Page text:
The thought of a moe dictator definitely piqued my interests, but I was actually fascinated by how serious this whole thing was. It begins with a salaryman who denied the existence of God or “Being X” after being fired from his job and halfway to suicide. In order to prove it’s existence, “Being X” decides to send the man into a world very much like World War I era Earth, albeit with magic; and he is reborn in the body of a young girl. You might be asking yourself why “Being X” would resort to this kind of measure, and it seems to be for the simple fact that life expectancy in this war torn era was rather scarce. “Being X” knew that eventually the salaryman reborn in the body of Tanya would have to renounce his disbelief if it came right down to it, because “there are no atheists in foxholes.” However, Tanya’s plan was simply to rise up in higher ranks until she got into a position where she wouldn’t have to fight the war at all, thereby leaving her in a position where she would never have to repent and believe in the existence of “Being X” which constantly fucks with her every step of the way. To be brutally honest, the way that “Being X” is portrayed here comes off more malevolent than benevolent, and it makes me think that the writer of this series sees God as a rather hateful, greedy and jealous bastard. Adding insult to injury, Tanya was given a magical object that only activates by saying prayers and adoration to “Being X” in which she doesn’t believe, nor acknowledge – or does she? From my observation, it would seem that Tanya’s communication with “Being X” is more than enough to acknowledge it’s existence.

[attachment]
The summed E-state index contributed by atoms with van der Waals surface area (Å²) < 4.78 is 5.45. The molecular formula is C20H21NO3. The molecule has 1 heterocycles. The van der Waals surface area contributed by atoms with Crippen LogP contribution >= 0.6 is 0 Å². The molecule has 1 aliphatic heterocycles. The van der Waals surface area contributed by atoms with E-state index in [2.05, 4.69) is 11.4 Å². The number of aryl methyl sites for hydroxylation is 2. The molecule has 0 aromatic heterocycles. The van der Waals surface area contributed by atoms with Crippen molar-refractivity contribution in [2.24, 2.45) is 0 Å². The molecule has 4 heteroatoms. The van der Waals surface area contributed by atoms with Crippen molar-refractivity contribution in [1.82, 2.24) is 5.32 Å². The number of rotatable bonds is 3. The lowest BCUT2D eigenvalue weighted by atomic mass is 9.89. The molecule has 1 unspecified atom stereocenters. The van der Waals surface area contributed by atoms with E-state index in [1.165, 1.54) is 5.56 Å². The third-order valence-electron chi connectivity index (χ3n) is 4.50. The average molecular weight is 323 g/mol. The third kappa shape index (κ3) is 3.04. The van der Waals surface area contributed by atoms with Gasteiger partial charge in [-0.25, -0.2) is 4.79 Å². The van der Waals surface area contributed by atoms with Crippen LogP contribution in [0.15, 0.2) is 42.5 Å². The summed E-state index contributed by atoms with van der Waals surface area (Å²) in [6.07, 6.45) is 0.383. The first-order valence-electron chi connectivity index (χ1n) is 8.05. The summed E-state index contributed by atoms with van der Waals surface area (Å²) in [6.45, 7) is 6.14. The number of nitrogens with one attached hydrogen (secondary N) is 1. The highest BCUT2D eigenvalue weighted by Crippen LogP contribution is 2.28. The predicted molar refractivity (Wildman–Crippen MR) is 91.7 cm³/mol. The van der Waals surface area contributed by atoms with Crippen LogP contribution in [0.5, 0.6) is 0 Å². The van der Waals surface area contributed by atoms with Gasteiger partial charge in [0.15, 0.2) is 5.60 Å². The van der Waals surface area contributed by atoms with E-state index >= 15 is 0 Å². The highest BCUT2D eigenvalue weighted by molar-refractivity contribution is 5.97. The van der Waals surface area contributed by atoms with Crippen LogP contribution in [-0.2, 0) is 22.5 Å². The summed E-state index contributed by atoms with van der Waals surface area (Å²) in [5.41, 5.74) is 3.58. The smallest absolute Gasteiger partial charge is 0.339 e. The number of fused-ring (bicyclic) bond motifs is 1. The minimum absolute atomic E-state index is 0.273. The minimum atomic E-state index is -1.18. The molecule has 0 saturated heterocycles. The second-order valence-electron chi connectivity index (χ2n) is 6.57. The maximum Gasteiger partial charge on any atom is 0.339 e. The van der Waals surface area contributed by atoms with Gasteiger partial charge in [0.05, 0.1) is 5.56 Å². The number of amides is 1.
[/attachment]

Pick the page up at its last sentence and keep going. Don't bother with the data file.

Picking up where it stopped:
My only real fault with Saga Of Tanya The Evil is in it’s slower filler episodes. These mainly focus on politics in fictional countries, which have bored me since Gundam Wing. Even some of the battle strategies aren’t necessary for the plot, because the anime doesn’t quite lay them out in full detail to begin with. Additionally, the series builds up for a great battle that we think we’re going to get a chance to see, until the scene changes and Tanya’s unit is victorious. Where was the fight? A filler episode that recapped the entire series for lazy people wasn’t exactly needed either. The only redeeming point about the end of the series is the fact that “Being X” manages to get the attention of a young girl in Arkansas who gears up for the war effort in order to defend her religious convictions. This will cause a second season (should we get one) to focus heavily on Tanya and this “possessed” religious puritan, which would metaphorically be a fight between a theist and an atheist. Though Saga Of Tanya The Evil can be a bit of a slog to get through while battle strategies are being discussed, it features more than enough high-flying battle scenes and nearly captures the feeling of a World War I documentary, albeit with magic and moe characters.